Infighting Threatens Slovak Democracy Politics Suspected in Abduction of President's Son

Article excerpt

Being the son of the president has its benefits, particularly for a budding entrepreneur hoping to make a killing in the rough-and-tumble markets of newly capitalist Central Europe.

Michal Kovac Jr., the son of Slovak President Michal Kovac, enjoys instant name recognition. He gets high-powered invitations. And he does not lack for business associates.

But the 33-year-old Kovac is learning, in an unexpectedly bruising way, that having a father in high office can be perilous in Slovakia, the bad boy of Central Europe, where business is booming but democracy is going bust.

At the moment, Kovac is free on $100,000 bail in neighboring Austria, where he spent 32 days in jail this fall after being kidnapped near his Bratislava home by armed men, tortured, pumped full of whiskey and dragged across the border. His kidnappers are suspected of being political enemies of his father who hoped to embarrass the president by having his son arrested on an Interpol warrant stemming from a year-old German fraud case.

Now the Austrian courts are trying to decide whether to extradite Kovac to Germany, where he is wanted for questioning in the case, or allow him to return home because of the peculiar circumstances of his arrest. Kovac, 22 pounds thinner and a bit shaken, has taken refuge in a Silesian monastery. Rocky Democracy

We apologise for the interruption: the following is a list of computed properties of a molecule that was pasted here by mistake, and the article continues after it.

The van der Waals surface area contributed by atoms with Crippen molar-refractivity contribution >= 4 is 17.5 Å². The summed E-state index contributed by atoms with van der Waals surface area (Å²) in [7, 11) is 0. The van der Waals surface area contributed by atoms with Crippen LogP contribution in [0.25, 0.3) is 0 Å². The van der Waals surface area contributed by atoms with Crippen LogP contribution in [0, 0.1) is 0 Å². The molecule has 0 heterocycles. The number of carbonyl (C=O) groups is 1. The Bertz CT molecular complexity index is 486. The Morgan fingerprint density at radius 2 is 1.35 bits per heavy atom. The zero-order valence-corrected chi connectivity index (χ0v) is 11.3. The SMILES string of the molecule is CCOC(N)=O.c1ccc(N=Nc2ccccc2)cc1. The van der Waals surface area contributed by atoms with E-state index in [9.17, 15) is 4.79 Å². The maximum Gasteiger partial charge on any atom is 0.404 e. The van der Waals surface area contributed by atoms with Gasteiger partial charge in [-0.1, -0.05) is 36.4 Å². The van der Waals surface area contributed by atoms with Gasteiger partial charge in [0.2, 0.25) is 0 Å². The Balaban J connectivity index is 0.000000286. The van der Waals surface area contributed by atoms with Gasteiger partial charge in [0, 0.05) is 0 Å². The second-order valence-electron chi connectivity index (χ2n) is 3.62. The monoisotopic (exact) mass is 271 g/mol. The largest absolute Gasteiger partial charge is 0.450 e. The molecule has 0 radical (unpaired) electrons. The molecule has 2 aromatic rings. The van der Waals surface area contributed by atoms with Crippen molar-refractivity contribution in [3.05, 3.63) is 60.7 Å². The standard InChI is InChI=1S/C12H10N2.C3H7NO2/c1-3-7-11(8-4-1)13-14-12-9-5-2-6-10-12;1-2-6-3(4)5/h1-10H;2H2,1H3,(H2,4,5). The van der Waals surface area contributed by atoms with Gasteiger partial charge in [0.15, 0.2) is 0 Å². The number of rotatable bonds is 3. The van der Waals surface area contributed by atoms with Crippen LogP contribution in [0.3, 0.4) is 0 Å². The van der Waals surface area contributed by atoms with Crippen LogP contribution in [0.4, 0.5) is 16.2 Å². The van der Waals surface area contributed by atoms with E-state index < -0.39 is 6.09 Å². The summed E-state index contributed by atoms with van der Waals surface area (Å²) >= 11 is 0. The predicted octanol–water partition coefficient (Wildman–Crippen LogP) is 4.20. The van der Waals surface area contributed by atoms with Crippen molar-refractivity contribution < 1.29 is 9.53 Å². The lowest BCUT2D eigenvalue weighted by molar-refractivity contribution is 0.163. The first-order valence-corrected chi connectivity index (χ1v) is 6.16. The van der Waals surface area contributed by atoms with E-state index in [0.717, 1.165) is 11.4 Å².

He said in an interview: "I had received blackmail messages saying, `If your father does not resign, we will keep after you until the very end.' I hope this will help Slovak citizens wake up. If they are willing to do this to me, at what point will they stop?"

The kidnapping of a president's son would create a sensation most anywhere, but in Slovakia Kovac's ordeal has exposed Slovakia's rocky democracy and illustrated how difficult the transformation from totalitarianism remains in the former communist Eastern Bloc.

Lubomir Liptak, 66, a historian at the Slovak Academy of Sciences, said: "When I was 8 years old, fascism came to Slovakia. When I was 18, we got communism. Democracy didn't come until I was already of retirement age. I never had the opportunity to be a democrat. Neither did most other Slovaks . . . and the situation is not unique to Slovakia."

But the situation is the most serious in Slovakia. Unlike the problems in neighboring countries, where the trend is indisputably in the direction of democracy, the assault on Slovak freedoms is systematic and pervasive.

The concerns are made worse by the newborn country's inexperience in governing itself. …

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